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Author: temsike Big red star, 1000 posts Old School Fool Add to my Favorite Fools Ignore this person (you won't see their posts anymore) Number: 24240 of 27575
Subject: Re: What does pricing power look like? Date: 1/5/2011 11:06 PM
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paulekler:
True, You have to be willing to spend the time.

Any list of stocks can easily be sorted into three groups (with minimal research).

Group 1. Those that are doing well

Group 2. Those that might be OK but are questionable for now.

Group 3. Those that are doing poorly.

There are always surprises and you will not get 100% right, but why buy Group 3 (nice gains when or if it ever recovers)? (These are value investors.)

I prefer buying Group 1 stocks. They usually are doing well for a reason and continue to do so. (These are growth stock investors.)


I only index. Cheaply and with the widest global diversification possible with both stock and bonds.

However, IF... I were to invest in individual stocks. I would ONLY choose small-cap value stocks. I LOVE group 3 stocks.

And that would be from 10 to 20% of the total portfolio. At my age, I couldn't stomach the volatility even while knowing that in the long run I'd plaster the indices.

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Author: chk999 Big red star, 1000 posts Old School Fool CAPS All Star Add to my Favorite Fools Ignore this person (you won't see their posts anymore) Number: 24242 of 27575
Subject: Re: What does pricing power look like? Date: 1/6/2011 5:43 PM
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see absolutely NO downside to index investing. None. If there are any, I'm all ears (and eyes).


QQQQ (tracks the Nasdaq index)

March 20th 2000 117.xx
January 7th 2011 55.92


Over not quite eleven years you lost half you capital.

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Author: temsike Big red star, 1000 posts Old School Fool Add to my Favorite Fools Ignore this person (you won't see their posts anymore) Number: 24243 of 27575
Subject: Re: What does pricing power look like? Date: 1/6/2011 6:22 PM
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QQQ is NOT index investing. That was insane gambling.

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Author: JustMee01 Big red star, 1000 posts Add to my Favorite Fools Ignore this person (you won't see their posts anymore) Number: 24245 of 27575
Subject: Re: What does pricing power look like? Date: 1/6/2011 8:19 PM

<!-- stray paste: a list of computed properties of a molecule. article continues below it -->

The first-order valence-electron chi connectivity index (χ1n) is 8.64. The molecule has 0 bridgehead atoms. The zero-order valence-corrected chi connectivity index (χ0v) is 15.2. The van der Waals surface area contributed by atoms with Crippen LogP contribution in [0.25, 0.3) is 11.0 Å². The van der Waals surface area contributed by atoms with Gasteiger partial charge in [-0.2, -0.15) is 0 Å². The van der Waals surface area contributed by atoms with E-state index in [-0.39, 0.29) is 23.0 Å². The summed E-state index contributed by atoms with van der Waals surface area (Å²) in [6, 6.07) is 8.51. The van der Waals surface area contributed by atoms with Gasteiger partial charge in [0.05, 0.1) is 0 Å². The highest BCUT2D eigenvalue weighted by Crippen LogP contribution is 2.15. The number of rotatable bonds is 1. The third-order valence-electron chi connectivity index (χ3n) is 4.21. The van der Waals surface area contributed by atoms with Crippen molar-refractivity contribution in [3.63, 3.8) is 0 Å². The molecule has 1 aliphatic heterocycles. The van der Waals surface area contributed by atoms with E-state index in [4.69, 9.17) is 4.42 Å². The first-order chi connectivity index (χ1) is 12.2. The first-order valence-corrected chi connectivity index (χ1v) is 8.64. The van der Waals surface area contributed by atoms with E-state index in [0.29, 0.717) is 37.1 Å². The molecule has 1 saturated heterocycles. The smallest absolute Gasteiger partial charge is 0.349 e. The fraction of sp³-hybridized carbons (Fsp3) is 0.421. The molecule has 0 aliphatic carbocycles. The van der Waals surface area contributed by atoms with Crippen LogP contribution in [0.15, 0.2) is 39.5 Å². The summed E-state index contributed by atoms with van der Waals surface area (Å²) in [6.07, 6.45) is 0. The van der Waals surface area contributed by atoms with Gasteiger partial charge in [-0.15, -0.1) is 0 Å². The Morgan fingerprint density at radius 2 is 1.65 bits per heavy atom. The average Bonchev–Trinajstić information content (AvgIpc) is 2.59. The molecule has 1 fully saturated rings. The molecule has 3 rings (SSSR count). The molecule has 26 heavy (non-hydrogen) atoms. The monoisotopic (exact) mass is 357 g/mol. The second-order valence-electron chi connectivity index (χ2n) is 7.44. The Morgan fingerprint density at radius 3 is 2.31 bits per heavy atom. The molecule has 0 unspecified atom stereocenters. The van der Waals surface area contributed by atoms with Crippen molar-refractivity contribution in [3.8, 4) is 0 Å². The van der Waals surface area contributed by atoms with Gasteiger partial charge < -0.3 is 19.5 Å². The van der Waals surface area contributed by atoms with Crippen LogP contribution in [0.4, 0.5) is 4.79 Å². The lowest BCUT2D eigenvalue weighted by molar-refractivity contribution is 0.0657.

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The Nasdaq 100 is not an index? QQQ is most definitely index investing, and it demonstrates very well the potential danger of indexing in an overpriced sector.

There were techs that were most DEFINITELY good investments over that same timeframe. But, as a class they were overpriced, so the class performed terribly. So, people bought QQQ to try and participate without needing to pick the winners. In their minds, diversification was their protection from picking the wrong horse. That's the strength of indexing as a strategy, afterall...

Well, as you said, they were just gambling that tech would continue to inflate. They bought the bubble. They lost.

But, there WAS money to be made in tech if you bought individual stocks. There were winners, and they paid nice rewards.

Over the same timeframe, split adjusted per Yahoo:

AAPL $30.75 to $333.73
ATVI $1.11 $12.26

(for a couple)

on the other side of the coin:

MSFT $38.98 to $28.82
KLAC $70.51 to $38.20

This is one market segment that LOTs of money could be made only if you did NOT diversify. Riding all the horses at once killed you. Diversification was not safety. It was a death sentence.

No product type is perfect and none should be bought without careful thought. Unfortunately, some people think that ANY index product, no matter how specialized (commodity ETFs, financials, etc...) is safe BECAUSE of diversification. That's not necessarilly true if you're buying into a bubble or a distressed sector. There diversification providing safety can be a mirage. A point that IMO he illustrated quite well.

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Author: jackcrow Big gold star, 5000 posts Feste Award Nominee! Old School Fool CAPS All Star Add to my Favorite Fools Ignore this person (you won't see their posts anymore) Number: 24249 of 27575
Subject: Re: What does pricing power look like? Date: 1/7/2011 12:00 AM
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No product type is perfect and none should be bought without careful thought. Unfortunately, some people think that ANY index product, no matter how specialized (commodity ETFs, financials, etc...) is safe BECAUSE of diversification. That's not necessarilly true if you're buying into a bubble or a distressed sector. There diversification providing safety can be a mirage.

For every new investor reading this board that is worth clipping out and saving.

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Author: RunTex Big red star, 1000 posts Old School Fool Add to my Favorite Fools Ignore this person (you won't see their posts anymore) Number: 24260 of 27575
Subject: Re: What does pricing power look like? Date: 1/8/2011 12:08 PM
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Yes, wise saying.